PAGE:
Another Forced into Charge Role

  1. The post by ICU Becky was so timely for me, b/c now I am being forced into the charge nurse role (called "Lead Nurse" where I work). I have up to this time loudly proclaimed that I would quit my job before I do lead. They have left me alone until now.

    Suddenly and unexpectedly, one of our "experienced Lead RNs" has announced she is leaving for another job, and it seems our floor REALLY needs another dayshift lead.The choice is down to me (3 yrs experience), or a "new" RN with only 3 mos. experience. So, obviously I have to do it. I don't feel ready to do this! I feel like just a fledgling with a measley 3 years experience on tele/renal floor. Everyone is trying to pump me up, and say I will do great, but I don't feel that confident. I work day shift, and our floor is absolutely insane at the desk. They are offering me a "lengthy" orientation of 1 week. What kind of orientation did most of you get?

    I am just dreading it! ;-( I know my coworkers will Bitc* about their assignments, and admissions (b/c they do that already) and I hate having to fend off admitting, who are like agressive telemarketers (they call ALL the time). I feel like I don't have enough experience to do this.

    Some of the nurses working the floor have more experience (ie floats from other depts, LVNs who've worked the floor for 8+ years). I guess these are normal feelings, after reading ICUBecky's post. I'm only going to get a measly $12/shift for the added responsibility.

    On the plus side, I know it might be challenging for me, and I will learn tele better, and prioritizing/delegation. I know it will look good as far as experience goes. I don't really want to quit my job, so I probably will have to do this. I wish I wasn't so scared! I haven't felt like this since I was a new grad, first day on the job!

    Please wish me luck, I'm going to need it.
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  2. 15 Comments

  3. by   canoehead
    Tell the cheap twits that for $12/h you could make more money on tips parking cars. Tell them to give you overtime pay for every charge shift or they will be losing another RN.

    Probably they can't afford to lose you, and may stay off your back for lead. That is terrible money for the responsibility ( and the *****ing) in my opinion. I would drop them like a bad habit.
  4. by   willie2001
    It's too bad that you're are being more or less forced in to a postition that you don't want. In my facility we have shift "supervisors". She is not only responsible for med/surg, but is often called to ER if they're swamped and must go to OB when there is a delivery. If there is a problem in ICU, she is expected to be on hand. She is pulled in all directions. I am an RN with 12 years of experience in ICU and Med/surg. I have been "unofficially"approached on several occasions about becoming a supervisor. To me, the extra 25-50 cents/hr more is not worth the tremendous responsibility and hassle. Just let me go to work and take care of my patients in the very best way that I can.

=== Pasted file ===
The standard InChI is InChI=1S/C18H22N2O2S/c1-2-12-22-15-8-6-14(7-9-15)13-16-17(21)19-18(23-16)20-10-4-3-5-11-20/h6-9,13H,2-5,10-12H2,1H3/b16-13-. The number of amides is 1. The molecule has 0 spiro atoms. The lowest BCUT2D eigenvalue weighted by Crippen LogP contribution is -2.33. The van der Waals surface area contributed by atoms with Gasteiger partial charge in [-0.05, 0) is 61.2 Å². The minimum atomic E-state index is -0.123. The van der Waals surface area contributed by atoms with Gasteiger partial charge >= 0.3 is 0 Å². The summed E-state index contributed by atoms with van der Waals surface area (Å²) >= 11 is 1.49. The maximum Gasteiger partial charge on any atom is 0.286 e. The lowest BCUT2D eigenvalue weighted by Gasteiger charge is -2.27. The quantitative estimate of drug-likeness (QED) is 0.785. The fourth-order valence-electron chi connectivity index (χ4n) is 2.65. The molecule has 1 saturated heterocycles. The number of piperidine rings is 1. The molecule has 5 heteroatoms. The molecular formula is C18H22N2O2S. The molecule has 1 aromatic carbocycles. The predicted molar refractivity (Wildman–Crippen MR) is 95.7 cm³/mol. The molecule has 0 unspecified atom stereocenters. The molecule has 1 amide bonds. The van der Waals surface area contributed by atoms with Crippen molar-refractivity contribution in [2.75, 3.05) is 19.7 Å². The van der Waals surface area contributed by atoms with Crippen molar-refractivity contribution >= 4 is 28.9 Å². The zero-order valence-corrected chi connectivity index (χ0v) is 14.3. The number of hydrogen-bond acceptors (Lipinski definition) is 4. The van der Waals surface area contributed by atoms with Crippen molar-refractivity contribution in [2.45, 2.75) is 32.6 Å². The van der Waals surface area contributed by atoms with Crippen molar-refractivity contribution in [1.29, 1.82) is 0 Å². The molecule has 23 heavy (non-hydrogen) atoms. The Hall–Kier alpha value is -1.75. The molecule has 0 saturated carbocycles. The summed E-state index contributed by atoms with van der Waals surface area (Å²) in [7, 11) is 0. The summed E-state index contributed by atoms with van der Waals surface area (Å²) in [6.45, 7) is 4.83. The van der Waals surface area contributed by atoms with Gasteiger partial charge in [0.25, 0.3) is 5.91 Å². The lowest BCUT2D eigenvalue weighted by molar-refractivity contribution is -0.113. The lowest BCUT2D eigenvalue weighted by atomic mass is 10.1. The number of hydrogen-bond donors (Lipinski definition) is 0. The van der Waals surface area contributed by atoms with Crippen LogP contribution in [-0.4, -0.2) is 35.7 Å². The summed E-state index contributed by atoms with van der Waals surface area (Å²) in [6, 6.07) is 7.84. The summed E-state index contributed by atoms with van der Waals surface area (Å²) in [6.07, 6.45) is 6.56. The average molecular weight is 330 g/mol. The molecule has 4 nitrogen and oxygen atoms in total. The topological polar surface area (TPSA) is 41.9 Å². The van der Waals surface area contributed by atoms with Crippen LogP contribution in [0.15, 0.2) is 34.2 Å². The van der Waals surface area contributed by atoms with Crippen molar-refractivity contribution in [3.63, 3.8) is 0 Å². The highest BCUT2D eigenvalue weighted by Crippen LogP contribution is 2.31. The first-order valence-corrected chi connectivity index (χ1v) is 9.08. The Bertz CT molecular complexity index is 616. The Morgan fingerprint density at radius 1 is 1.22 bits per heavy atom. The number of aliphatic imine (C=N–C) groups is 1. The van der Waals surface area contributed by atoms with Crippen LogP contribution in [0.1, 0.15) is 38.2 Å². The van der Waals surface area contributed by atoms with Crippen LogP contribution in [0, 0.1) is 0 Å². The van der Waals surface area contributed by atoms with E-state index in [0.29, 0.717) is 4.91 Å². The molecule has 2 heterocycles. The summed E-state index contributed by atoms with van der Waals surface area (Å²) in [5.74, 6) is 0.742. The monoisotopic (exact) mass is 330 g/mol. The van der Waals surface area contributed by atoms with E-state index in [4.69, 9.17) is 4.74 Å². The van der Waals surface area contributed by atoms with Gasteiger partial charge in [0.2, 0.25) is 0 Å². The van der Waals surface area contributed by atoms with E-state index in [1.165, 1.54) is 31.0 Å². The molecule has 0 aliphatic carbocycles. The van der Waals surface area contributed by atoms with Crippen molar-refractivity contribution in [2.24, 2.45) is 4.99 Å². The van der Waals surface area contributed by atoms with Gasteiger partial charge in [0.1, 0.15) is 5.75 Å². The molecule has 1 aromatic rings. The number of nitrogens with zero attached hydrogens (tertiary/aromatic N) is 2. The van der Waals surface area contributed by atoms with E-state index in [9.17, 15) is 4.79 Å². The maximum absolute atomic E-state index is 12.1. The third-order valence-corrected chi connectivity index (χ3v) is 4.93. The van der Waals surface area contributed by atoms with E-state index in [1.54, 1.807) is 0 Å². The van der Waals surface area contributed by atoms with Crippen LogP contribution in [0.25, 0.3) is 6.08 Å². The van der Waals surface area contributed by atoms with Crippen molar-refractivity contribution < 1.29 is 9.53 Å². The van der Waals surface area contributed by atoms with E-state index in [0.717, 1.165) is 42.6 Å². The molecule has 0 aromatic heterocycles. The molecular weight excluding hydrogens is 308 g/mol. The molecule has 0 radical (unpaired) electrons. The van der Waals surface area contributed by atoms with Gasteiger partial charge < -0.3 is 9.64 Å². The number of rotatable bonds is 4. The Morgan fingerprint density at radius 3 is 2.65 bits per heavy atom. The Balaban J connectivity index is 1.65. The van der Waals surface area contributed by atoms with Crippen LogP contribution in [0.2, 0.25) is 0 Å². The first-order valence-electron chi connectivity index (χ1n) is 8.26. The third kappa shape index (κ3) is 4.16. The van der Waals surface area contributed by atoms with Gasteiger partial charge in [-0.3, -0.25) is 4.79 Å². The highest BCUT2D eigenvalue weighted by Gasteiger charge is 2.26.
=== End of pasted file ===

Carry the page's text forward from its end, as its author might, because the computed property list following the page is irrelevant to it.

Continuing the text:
5. by   ComicRN
    Kona - oh....your post really hit home for me! Two years ago I was asked to become Assistant Nurse Manager on the 28 bed rehab unit I worked on (in a LTC facility). It was a VERY busy unit. Our nurse manager was being pulled from our unit to help another unit get their feet on the ground and we were told that it would probably be for 2-4 weeks. It ended up to be over 9 months!

    I thought - "cool, I've always wanted to try management, this will be great!" At then end of those 9 months I was a wreck!! I actually ended up in the ER with incredibly high blood pressure, elevated pulse and a depression to beat the band.

    Granted, we may be two very different indivuals and handle things differently. I guess what I'm trying to say is.......listen to your head and your heart. You might end up loving the job and being very good at it, but do it for your own reasons, not because everyone is telling you what a great job you would do. I don't mean to sound negative, but some of those people telling you that may have their own best interests in mind.

    One of the hardest things for me (after I got my health straightened out) was to go back to work as a staff nurse again on the same floor. Everone kept coming to me with "manager type" problems if they couldn't find the manager. I eventually left that job.

    But, you might want to try it for a while. Can you tell the "powers that be" that you will give it a trial of 6 weeks (or something like that)? And, if it doesn't work out that you could go back on the floor. I know I just said above that that didn't work out well for me, but it might work for you.

    Well, I've probably confused you even more and made the situation worse, but I thought I would just share my experience.

    Good luck with your decision.
  6. by   Cubby
    At least you have gotten some monetary reward for the extra effort. I have been the "relief" shift supervisor at my facility for two years now, and all I got was the 'GLORY.' Relief of course is five days a week!
    Oh well, It beats unemployment!
  7. by   mustangsheba
    I don't understand the part about the options being just you and one other person with three months experience. If neither of you wants the job, surely they can hire from outside your facility. Don't feel compelled to take this position just because their other option is even less experienced than you are; that's not your responsibility. Don't let yourself be manipulated into taking on responsibilities you don't feel comfortable with. Wait until you're ready and reasonably confident and then seek it out because of your own motivation. Good luck!
  8. by   ICUBecky
    hi kona!!
    i feel your pain. but, like i said i was charge nurse for a week last week and i survived. it was hard, took a lot of thinking and getting bi**hed at, and my brain was fried by the end of that week, but i got though it. i even had a call from the chief medical administrator (i don't know if that is the right title...you guys know...the highest doctor on the chain...not the attending...but the administrator), asking to clear beds and quick (because we had the only 1 unit bed and the other 4 ICU's were full). and me and all my unassertiveness...grew some balls and actually told him that all of these patient's NEED unit beds and there is no way any of them are moving out. and when he asked how all of my other nurse coworkers and i are doing, i bluntly said "worn out". that shut him up and he said "thankyou...i will talk to the attending sometime today". and that was it. YESSSSSS! one point for the charge nurse. anyways...i asked my assistant head nurse to make me be charge nurse that week...so that i literally got pushed into the role. that helped. and it also helps when you don't have a CN preceptor, b/c then it is all you and the supervisor isn't talking to one and then the other, so that the other doesn't know what is going on. it is YOU and only YOU. so take the week orientation and know that it is easier w/o a preceptor. you can prioritize better on your own too, in your own way.